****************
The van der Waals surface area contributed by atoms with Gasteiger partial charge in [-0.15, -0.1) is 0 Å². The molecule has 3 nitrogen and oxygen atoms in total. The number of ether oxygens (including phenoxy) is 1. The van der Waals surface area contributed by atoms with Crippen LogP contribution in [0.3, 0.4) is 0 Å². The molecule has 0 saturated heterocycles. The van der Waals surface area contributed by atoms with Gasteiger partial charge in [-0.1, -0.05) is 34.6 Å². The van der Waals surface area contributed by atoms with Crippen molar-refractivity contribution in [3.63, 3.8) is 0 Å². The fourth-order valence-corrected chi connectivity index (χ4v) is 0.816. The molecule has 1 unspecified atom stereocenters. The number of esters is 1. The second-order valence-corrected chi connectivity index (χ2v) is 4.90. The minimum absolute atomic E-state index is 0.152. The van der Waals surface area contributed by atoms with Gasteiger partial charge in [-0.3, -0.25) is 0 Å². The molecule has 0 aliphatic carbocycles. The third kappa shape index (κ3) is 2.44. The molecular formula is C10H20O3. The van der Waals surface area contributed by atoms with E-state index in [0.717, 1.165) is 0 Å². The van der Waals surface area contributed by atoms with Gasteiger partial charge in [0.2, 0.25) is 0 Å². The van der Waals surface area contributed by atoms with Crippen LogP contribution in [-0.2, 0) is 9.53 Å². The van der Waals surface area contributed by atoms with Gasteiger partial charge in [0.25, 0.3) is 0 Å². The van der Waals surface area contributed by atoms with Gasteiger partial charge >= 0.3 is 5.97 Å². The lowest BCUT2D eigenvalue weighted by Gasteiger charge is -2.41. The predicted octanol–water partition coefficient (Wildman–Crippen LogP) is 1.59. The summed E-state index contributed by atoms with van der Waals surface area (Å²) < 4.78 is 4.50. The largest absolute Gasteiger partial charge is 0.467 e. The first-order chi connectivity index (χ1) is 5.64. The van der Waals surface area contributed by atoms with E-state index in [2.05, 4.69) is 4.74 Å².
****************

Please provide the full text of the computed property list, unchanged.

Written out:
The van der Waals surface area contributed by atoms with Gasteiger partial charge in [-0.15, -0.1) is 0 Å². The molecule has 3 nitrogen and oxygen atoms in total. The number of ether oxygens (including phenoxy) is 1. The van der Waals surface area contributed by atoms with Crippen LogP contribution in [0.3, 0.4) is 0 Å². The molecule has 0 saturated heterocycles. The van der Waals surface area contributed by atoms with Gasteiger partial charge in [-0.1, -0.05) is 34.6 Å². The van der Waals surface area contributed by atoms with Crippen molar-refractivity contribution in [3.63, 3.8) is 0 Å². The fourth-order valence-corrected chi connectivity index (χ4v) is 0.816. The molecule has 1 unspecified atom stereocenters. The number of esters is 1. The second-order valence-corrected chi connectivity index (χ2v) is 4.90. The minimum absolute atomic E-state index is 0.152. The van der Waals surface area contributed by atoms with Gasteiger partial charge in [-0.3, -0.25) is 0 Å². The molecule has 0 aliphatic carbocycles. The third kappa shape index (κ3) is 2.44. The molecular formula is C10H20O3. The van der Waals surface area contributed by atoms with E-state index in [0.717, 1.165) is 0 Å². The van der Waals surface area contributed by atoms with Gasteiger partial charge in [0.2, 0.25) is 0 Å². The van der Waals surface area contributed by atoms with Crippen LogP contribution in [-0.2, 0) is 9.53 Å². The van der Waals surface area contributed by atoms with Gasteiger partial charge in [0.25, 0.3) is 0 Å². The van der Waals surface area contributed by atoms with Gasteiger partial charge >= 0.3 is 5.97 Å². The lowest BCUT2D eigenvalue weighted by Gasteiger charge is -2.41. The predicted octanol–water partition coefficient (Wildman–Crippen LogP) is 1.59. The summed E-state index contributed by atoms with van der Waals surface area (Å²) < 4.78 is 4.50. The largest absolute Gasteiger partial charge is 0.467 e. The first-order chi connectivity index (χ1) is 5.64. The van der Waals surface area contributed by atoms with E-state index in [2.05, 4.69) is 4.74 Å².